If you're doing UX for something real, like an online shop, you are restricted by the products for sale, and the fact that people need to pay for things. You don't get the option to streamline the process by reducing the number of products for sale. In a game, it's an option to simply make those products unnecessary. (This is making me think, now, does anyone remember an Apple II game where you went on a space adventure, and at the start you had to stock up on supplies in a store that was filled with all sorts of products, many of which had amusing descriptions but were probably irrelevant? And you actually had to navigate the store to different aisles to find the things you needed for your journey? Which I think is relevant because the manual had a map of the store.)

The simplest game would be one where you click a button and you win.

Chess is a complex game to play, but you would like the act of moving a piece to remain simple. Imagine if instead of a board, chess was played with 64 cards, which you place on 16 spots in front of you, each spot represents a piece. Each card has a list of rules about which cards you could exchange it for if it's on the bishop square, which cards you could exchange it for if it's on the rook square, etc. etc. Even if the underlying mechanics are the same, it would be very confusing to learn.

Conversely, imagine you couldn't play chess with a full complement of pieces until you'd won a version of chess with just rooks. Then you have to win the version with just rooks and bishops. Then a version with rooks, bishops, and a queen. etc.
posted by RobotHero at 11:38 AM on January 13 [1 favorite]

if one is not willing to put in even the least effort into understanding a thing, one should go fuck oneself before being upset that one doesn't understand it.

"Hmm. Have you tried turning it off and on again?"

"Hang on… [noises] …nope, still not working."

"Okay. Let's see. Have you tried fucking yourself?"

"Gimme a minute… [further noises] …oh, now I understand what's going on!"
posted by this is a thing at 11:42 AM on January 13 [1 favorite]

Nomyte: Even if there aren't that many buttons to push, the need to try just about every control on the controller to see if it does anything useful (and possibly in different situations; the controls do different things when you're in the Mako) kind of makes the point about bad game design. This isn't a trivial detail, either, it's one that changed my mind about playing the first game through more than once. (I still hate the stupid lock-opening minigame on the 360, though; it requires absurdly fast twitch reflexes.) When the second game introduced the Mako's successor, the Hammerhead, the first mission is a simple obstacle course with screen prompts for the different things that you can do with the vehicle.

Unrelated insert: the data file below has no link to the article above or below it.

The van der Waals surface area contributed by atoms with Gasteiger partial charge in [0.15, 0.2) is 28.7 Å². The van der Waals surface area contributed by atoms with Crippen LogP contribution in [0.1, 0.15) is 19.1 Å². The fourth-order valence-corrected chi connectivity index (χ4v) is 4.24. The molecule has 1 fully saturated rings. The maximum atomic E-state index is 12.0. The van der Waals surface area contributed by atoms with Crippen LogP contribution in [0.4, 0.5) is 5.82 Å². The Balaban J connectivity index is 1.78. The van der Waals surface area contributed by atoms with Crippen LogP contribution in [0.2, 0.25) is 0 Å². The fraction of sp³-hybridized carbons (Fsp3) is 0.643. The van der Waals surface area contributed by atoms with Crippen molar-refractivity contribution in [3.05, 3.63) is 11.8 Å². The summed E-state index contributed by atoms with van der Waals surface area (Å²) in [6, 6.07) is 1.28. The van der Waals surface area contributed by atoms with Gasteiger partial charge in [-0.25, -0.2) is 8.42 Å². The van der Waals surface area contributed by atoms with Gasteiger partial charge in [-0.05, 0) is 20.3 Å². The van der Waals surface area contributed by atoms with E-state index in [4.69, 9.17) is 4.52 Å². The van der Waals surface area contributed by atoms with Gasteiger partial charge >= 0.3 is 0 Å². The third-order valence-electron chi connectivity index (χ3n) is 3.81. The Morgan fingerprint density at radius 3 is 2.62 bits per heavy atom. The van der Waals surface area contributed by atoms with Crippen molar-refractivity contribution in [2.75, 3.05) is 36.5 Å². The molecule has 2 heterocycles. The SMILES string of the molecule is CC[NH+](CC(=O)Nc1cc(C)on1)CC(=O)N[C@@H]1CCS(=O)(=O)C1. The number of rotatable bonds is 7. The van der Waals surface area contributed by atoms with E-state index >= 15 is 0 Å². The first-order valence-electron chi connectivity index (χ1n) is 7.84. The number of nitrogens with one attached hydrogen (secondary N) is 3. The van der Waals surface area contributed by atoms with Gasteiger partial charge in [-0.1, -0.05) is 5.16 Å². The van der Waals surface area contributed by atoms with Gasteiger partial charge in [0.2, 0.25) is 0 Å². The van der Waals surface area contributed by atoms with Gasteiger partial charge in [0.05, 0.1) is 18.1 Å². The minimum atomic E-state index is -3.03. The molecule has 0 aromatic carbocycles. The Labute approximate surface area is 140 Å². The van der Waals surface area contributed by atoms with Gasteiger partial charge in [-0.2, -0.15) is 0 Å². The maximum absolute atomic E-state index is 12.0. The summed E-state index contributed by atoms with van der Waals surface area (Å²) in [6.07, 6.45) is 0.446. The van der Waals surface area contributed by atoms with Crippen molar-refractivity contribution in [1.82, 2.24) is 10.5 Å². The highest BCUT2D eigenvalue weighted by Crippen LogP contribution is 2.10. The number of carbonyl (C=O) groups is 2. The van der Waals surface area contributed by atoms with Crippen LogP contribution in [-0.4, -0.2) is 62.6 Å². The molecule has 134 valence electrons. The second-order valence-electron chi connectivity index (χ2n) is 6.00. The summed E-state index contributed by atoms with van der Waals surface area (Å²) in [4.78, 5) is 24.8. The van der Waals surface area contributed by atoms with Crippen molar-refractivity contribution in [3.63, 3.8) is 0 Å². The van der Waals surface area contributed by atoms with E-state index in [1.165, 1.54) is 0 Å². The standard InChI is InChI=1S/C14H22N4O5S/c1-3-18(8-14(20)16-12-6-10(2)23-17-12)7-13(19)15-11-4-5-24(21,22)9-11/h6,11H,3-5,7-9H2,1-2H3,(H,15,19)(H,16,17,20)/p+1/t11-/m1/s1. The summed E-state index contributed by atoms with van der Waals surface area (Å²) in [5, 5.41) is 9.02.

posted by Halloween Jack at 1:42 PM on January 13

UX design desires simplicity and ease. Games often rely upon being challenging. There is some ambiguity in how far you want to let one bleed into the other.

This is something I talk about a lot, actually. In a good game, the challenge is using the (hopefully near-invisible) interface to solve a problem -- clearing a level on Candy Crush, figuring out how to get from one place to another in Portal. A simple interface can still give rise to incredibly complex underlying game mechanics. Civ is a good example of that.

The challenge should not be figuring out how to work the interface at all, or working out how to make the interface do what you already know is the correct action. This is why I find Escape-The-Room games tremendously frustrating. Often the challenges involve pixel-hunting and randomly trying combinations of items to see if any of them happen to work for you. Ni No Kuni bothered me because the challenge was mostly navigating the menu system quickly enough during combat. I also seriously dislike twitch games, shooters and platformers, because in my mind I've solved the problem, but the interface makes executing it too difficult.

However, as with all things, much of this is more a matter of taste than of abstract correctness.
posted by Andrhia at 2:57 PM on January 13 [1 favorite]

However, if it's just that I'm locked into a giant extended babyfood tutorial, that perversely gives me a little more will to keep slogging through--if eventually I'll get to more of a, you know, game. That I can play.

You do get there eventually. I won't spoil any of the story as I don't know how far you've gotten, but the main game starts at about sequence 5 on your return to Boston, which is about 6 hours in, I think. Even then there's still a number of training sections. For me, it didn't really feel like the training wheels properly came off until several segments later, when you get the Aquila. And it is an important one to play probably, as it wraps up the overall story arc that's been going since the very beginning of the first one.

Personally, I'm not a big fan of 3 though; it felt very Forrest Gumpy, where you're inserted into far too many famous events in a prominent role. Plus, the time period of the American Revolution wasn't as engaging as the Renaissance period of Ezio in AssCreed 2 plus sequels for me. I'm actually playing and enjoying AssCreed 4 at the moment, which is basically AssCreed: pirate simulator edition, and possibly the best one so far.
posted by ArkhanJG at 12:21 AM on January 14

« Older The return of "patrimonial capitalism": review of ...  |  Is the United States a ‘Racial... Newer »

This thread has been archived and is closed to new comments